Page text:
The Barnes & Noble Review
Blood and Iron is a departure of sorts for Elizabeth Bear, most renowned for science fiction thrillers featuring the cybernetically enhanced military hero Jenny Casey (Hammered, Scardown, and Worldwired). The first installment in a contemporary fantasy saga -- comparable to Laurell K. Hamilton's Meredith Gentry novels and Charles de Lint's Newford sequence -- Blood and Iron revolves around a centuries-old war between the inhabitants of Faerie and rival mages from Earth (a.k.a. the iron world). Seeker is a changeling in the service of the Mebd, the queen of the Daoine Sidhe. Once a human named Elaine Andraste, Seeker now abducts children and brings them to the Blessed Lands for her queen's pleasure. Her latest and most challenging mission involves tracking down a Merlin, a rare human who embodies pure magic. But there are others seeking the Merlin (a geology professor named Carel Bierce) as well. Matthew Szczegielniak, a human mage, and Kadiska, a Seeker for the Unseelie Court, are wooing the all-powerful Merlin to join their cause. Her choice could mean the end of the Fae -- or the annihilation of humankind… Readers who enjoy sprawling urban fantasy sagas, like the aforementioned Merry Gentry series from Hamilton and Lois McMaster Bujold's Chalion sequence, should definitely check out Blood and Iron. In addition to crafting an intricate and compelling story line, Bear should be commended for having the creative cojones to take on a much-trodden subject -- the realm of Faerie -- and to reconstruct an entire mythos in her vision while staying clear of the innumerable preconceived characterizations, histories, etc. A new twist on an old theme: highly recommended. Paul Goat Allen
Ancient grudges and ruthless schemes are simply business as usual to the Faerie court in Bear's complex and involving contemporary fantasy. Seeker, formerly Elaine Andraste, is a changeling bound to the Mebd, the queen of the Daoine Sidhe, to find other changelings and bring them to the Faerie court. There, like legendary Tam Lin, and Seeker's own son, Ian, they entertain the queen until she tires of them. Now the queen needs Seeker to find and win the heart of the new Merlin, latest incarnation of a being who, in the hands of the Prometheans, could be used to destroy the Fae. Pragmatic college professor Carel Bierce, the first female Merlin, is not easily swayed by Fae or Promethean advances. Long-forgotten rivalries and unsuspected blood ties arise to tug at Seeker's loyalties, even as the queen promises to free Ian when she succeeds. Campbell-winner Bear (Worldwired) overturns the usual vision of Faerie, revealing the compelling beauty and darkness only glimpsed in old ballads and stories like "Tam Lin." (July) Copyright 2006 Reed Business Information.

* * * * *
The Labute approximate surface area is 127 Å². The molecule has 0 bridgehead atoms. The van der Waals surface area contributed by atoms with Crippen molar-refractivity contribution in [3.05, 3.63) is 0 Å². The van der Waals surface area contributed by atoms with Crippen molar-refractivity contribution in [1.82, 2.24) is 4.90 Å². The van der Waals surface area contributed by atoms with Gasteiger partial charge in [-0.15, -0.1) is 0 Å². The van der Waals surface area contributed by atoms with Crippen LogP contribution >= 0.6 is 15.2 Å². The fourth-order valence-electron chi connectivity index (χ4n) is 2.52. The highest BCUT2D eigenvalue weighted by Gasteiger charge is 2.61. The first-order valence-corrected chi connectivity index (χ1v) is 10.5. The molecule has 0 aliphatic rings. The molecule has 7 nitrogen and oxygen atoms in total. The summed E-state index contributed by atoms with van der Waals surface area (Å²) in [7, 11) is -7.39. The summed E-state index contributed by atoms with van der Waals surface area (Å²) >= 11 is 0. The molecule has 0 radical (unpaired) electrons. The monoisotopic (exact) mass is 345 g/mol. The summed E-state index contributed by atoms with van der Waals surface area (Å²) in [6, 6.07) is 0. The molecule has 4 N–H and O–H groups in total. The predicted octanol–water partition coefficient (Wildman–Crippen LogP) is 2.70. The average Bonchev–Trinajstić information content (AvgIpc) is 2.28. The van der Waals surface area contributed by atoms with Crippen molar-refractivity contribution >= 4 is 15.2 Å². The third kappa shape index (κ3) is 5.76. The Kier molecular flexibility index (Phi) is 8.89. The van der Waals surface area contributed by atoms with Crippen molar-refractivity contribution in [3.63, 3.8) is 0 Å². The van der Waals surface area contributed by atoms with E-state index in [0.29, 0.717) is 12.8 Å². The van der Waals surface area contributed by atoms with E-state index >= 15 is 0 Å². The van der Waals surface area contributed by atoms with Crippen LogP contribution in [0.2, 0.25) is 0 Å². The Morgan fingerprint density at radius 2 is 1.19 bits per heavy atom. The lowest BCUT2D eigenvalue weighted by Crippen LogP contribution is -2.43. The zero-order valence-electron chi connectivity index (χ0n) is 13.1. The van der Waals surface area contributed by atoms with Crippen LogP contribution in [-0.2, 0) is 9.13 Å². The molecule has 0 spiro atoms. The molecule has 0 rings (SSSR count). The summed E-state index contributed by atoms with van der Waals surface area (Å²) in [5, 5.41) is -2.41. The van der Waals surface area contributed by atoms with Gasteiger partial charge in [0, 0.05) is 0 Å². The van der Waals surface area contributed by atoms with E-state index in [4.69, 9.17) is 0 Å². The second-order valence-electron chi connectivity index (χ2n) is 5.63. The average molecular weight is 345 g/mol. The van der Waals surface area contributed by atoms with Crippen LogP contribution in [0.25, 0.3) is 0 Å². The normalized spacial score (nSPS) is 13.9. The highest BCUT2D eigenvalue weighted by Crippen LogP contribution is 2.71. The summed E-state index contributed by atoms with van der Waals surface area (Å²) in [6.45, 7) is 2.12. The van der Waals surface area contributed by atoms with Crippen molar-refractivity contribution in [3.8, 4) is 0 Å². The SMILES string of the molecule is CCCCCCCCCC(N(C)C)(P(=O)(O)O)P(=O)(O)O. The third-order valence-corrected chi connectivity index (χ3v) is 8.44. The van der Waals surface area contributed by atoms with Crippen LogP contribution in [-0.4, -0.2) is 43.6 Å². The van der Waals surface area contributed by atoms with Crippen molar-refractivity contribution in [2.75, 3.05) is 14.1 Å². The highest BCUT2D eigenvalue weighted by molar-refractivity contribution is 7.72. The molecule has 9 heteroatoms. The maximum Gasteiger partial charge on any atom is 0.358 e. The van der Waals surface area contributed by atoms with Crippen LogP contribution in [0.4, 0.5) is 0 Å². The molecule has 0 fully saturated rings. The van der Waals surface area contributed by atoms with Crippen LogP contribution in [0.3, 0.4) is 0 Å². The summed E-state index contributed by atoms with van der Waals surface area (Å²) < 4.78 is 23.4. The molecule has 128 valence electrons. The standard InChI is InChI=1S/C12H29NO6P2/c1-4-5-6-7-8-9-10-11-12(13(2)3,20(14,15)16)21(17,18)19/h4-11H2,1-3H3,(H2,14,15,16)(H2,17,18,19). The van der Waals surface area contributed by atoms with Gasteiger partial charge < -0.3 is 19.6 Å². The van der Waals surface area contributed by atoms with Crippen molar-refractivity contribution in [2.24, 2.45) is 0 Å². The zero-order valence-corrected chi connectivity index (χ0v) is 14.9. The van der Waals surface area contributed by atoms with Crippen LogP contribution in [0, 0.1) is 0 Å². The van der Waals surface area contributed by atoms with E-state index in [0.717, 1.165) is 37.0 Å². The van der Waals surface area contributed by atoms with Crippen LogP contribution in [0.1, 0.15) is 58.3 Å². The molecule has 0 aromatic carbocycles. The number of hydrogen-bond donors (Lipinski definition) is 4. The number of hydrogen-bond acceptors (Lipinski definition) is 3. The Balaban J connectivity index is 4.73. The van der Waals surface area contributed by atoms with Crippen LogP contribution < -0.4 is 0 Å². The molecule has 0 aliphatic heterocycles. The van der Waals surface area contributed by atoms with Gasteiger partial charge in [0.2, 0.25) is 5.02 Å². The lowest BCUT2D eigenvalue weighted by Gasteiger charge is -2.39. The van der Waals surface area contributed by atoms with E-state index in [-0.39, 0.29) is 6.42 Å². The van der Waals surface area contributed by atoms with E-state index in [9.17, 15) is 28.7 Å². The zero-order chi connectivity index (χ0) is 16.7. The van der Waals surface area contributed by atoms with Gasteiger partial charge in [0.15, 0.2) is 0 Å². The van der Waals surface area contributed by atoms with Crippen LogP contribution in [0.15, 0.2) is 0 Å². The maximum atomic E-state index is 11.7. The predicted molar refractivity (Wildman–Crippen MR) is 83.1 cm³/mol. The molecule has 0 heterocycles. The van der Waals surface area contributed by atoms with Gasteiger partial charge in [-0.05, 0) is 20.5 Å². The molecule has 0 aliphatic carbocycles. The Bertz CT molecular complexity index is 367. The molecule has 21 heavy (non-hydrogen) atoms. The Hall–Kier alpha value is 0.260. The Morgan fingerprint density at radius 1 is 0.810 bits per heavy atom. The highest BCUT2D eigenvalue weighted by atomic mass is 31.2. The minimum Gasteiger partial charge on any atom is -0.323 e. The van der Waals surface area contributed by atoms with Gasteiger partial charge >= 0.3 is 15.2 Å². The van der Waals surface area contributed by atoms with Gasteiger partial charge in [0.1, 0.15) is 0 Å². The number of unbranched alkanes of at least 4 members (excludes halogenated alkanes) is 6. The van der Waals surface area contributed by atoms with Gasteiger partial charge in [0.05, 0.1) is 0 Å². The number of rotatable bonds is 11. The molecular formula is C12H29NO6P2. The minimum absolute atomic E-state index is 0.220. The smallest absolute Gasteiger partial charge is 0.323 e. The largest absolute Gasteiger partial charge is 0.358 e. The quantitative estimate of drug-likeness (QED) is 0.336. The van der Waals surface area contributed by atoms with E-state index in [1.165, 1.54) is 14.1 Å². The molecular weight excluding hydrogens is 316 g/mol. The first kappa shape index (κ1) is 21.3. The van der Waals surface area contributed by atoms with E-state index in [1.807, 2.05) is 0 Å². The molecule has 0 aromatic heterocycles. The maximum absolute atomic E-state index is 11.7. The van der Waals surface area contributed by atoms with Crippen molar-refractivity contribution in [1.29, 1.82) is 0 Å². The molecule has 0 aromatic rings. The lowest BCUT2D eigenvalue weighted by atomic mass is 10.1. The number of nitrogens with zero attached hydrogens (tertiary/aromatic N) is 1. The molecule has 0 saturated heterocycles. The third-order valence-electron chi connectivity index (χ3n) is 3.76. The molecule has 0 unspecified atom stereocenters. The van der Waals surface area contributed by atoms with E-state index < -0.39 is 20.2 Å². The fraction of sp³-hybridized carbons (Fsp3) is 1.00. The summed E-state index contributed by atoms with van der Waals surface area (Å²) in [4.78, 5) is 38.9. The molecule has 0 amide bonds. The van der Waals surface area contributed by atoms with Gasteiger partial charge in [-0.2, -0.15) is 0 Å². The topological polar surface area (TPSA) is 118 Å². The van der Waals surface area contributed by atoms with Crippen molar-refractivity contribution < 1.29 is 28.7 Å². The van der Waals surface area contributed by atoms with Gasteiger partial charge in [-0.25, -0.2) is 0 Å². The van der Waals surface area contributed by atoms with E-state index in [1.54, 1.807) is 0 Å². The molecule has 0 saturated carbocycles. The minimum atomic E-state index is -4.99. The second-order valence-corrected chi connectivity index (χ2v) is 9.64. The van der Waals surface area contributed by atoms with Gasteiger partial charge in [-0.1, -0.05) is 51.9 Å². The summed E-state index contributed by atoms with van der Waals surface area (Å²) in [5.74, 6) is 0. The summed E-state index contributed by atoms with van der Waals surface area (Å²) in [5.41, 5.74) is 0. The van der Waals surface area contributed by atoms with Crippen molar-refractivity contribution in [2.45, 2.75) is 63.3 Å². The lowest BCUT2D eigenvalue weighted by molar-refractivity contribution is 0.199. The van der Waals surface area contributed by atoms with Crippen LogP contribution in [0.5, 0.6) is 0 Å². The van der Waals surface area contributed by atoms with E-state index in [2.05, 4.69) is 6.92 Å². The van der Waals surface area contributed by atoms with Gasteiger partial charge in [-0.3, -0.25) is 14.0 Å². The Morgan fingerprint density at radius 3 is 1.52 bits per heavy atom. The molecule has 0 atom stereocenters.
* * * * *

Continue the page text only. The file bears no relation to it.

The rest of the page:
In this fantasy featuring the Faerie world, Elaine Andraste is a Seeker, a servant of Queen Mebd of the Daoine Sidhe. Bound to the Queen, the Seeker finds human children and abducts them for the Queen's uses. When the Sidhe discover that a Merlin, a being of pure magic, exists, the Queen enlists the Seeker to find this extraordinary person. Queen Mebd believes that if the Sidhe ally themselves with the Merlin, then they can prevent the destruction of the Faerie. The Prometheus Club, a group of magicians intent on destroying all Faerie, want the Merlin's power to further their own agenda. To everyone's surprise, the Merlin is actually a woman, Dr. Carel Bierce, a geology professor and musician, who doesn't allow the different factions to bully or tempt her. As the Seeker works to entice Carel to support the Daoine Sidhe, Elaine also struggles with many conflicting feelings of a personal nature. The appearance of Elaine's past love, the shapeshifting wolf who is the father of her child, and the fact that Elaine's son is named the Queen Mebd's heir are extremely troubling. The author expertly draws the reader into the Seeker's life and into her inner struggles with love and loyalty. The rich characterization, wide cast of characters, and complex plot structure all weave together to create a highly imaginative read. With Arthurian lore blending with details of the Faerie world, Bear creates an enticing and intriguing fantasy. Fans of Tam Lin will especially appreciate the many references to the famous ballad. Highly recommended for fantasy readers who enjoy intricate plotting and the world of the Faerie. KLIATT Codes: SA--Recommended for senior high school students, advanced students, andadults. 2006, Penguin, Roc, 432p., $14.00.. Ages 15 to adult.
Elizabeth Bear is talented.”—Entertainment Weekly“Bear makes the rest of us look like amateurs.”—Peter Watts, Author of Behemoth“[Bear] does it like a juggler who’s also a magician.”—Matthew Cheney, The Mumpsimus